Dental experts are urging parents to exercise caution before allowing children to use at-home teeth whitening products often promoted by Instagram influencers, warning the social media-driven pursuit of the "perfect" smile is damaging for their oral health.
According to Dr Toni Surace, a Melbourne surgical dentist, parents with children as young as 11 are seeking teeth-whitening advice, and some very young patients are using do-it-yourself whitening kits which could damage the natural development of tooth enamel.
The safety and effectiveness of DIY teeth whitening kids for people under 18 is being questioned by dental experts.Credit:Shutterstock
She said home teeth whitening kits should carry warnings that they are unsuitable for children under 18, because they be too abrasive for young teeth.
“Much of the pressure comes down to the portrayal of young people on social media," said the founder of The Great Smile Dentist. "I would love to see some warnings on social media about abrasiveness for all ages. But definitely for children, there should be a warning not to use these products under 18."
Australian Dental Association Deputy CEO, and general manager of policy and regulation, Eithne Irving, said off-the-shelf whitening kids were not only "ineffective" but potentially damaging to maturing teeth.
Ms Irving said, when they first appear, adult teeth are naturally less white than mature teeth, as it takes several years for lighter coloured enamel to develop. Diet can also influence the colour of young adult teeth.
Dr Surace agreed, warning at-home teeth whitening kids are not a "quick fix" for teeth that do not appear as white as young people may believe they should be, due to what they see on social media.
“Off-the-shelf products are often one-size-fits all and can be very dangerous,” Dr Surace said.
“In the dental chair we are able to use hydrogen peroxide and carbamide peroxide in certain levels that are safe, as well as being able to see if the chemicals will cause any problems.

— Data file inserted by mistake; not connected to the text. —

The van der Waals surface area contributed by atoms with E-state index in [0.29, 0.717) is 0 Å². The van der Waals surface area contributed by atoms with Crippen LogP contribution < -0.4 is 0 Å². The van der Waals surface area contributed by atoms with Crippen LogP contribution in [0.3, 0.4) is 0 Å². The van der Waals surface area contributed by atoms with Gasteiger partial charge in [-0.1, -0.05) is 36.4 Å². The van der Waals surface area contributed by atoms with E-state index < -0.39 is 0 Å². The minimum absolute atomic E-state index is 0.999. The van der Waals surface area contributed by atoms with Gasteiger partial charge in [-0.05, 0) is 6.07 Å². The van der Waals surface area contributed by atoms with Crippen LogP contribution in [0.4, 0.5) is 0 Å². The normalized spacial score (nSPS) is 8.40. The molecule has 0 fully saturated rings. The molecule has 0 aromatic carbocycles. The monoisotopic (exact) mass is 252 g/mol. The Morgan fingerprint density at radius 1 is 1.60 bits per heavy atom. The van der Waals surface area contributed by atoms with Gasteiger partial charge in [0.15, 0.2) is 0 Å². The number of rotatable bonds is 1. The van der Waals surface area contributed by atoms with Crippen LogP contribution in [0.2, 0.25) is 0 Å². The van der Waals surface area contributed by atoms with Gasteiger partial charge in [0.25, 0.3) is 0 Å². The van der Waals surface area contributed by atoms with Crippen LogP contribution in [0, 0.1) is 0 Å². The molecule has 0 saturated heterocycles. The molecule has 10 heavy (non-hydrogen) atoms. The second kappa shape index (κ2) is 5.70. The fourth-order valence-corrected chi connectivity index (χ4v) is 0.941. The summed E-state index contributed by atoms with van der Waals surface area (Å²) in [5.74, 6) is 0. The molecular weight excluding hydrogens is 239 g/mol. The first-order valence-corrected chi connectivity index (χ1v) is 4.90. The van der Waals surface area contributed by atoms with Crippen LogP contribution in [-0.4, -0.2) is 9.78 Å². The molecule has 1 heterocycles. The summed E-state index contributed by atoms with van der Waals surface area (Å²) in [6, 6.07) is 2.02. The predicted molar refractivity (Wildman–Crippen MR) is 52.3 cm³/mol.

"But many of the DIY products don’t have a concentration that is active enough to really work, and on the flip side some products extremely abrasive and will set them up for a lot of dental problems in the future by eroding the tooth enamel, (potentially causing) ulcerations and burning their gums as well.
"If you scrub and scrub using these products, like anything, the outside becomes thinner and dentine, the yellow inner layer of our teeth starts to show more.”
Dr Surace and Ms Irving also pointed out that home remedies and natural products, including lemon juice and charcoal, should also be avoided in people aged under 18, as should LED light treatment, whitening strips or even whitening toothpaste.
“An expert is likely not to do anything before 18 unless something is disfiguring to a patient and causing psychological confidence problems,” Dr Surace said.
In cases where an enamel defect or staining in the teeth is evident in children's teeth, bleaching of any kind is ineffective, and techniques such as veneers should be used.
The Australian Dental Association advises all patients to avoid beauticians, hairdressers, and shopping centres who are not qualified to whiten teeth.
“We recommend that patients attend only a dentist when considering teeth whitening to ensure importantly that there is no active disease present and then to evaluate the type of discolouration and whether they are likely to get a result from bleaching,” said Ms Irving.
Dr Surace added that good gum health can contribute to teeth appearing better.
She advised parents whose young children were requesting teeth whitening to be aware that “mental health and social problems” could be underlying this, and said social media influeners and companies promoting do-it-yourself whitening products should take responsibility for educating young people on the dangers.
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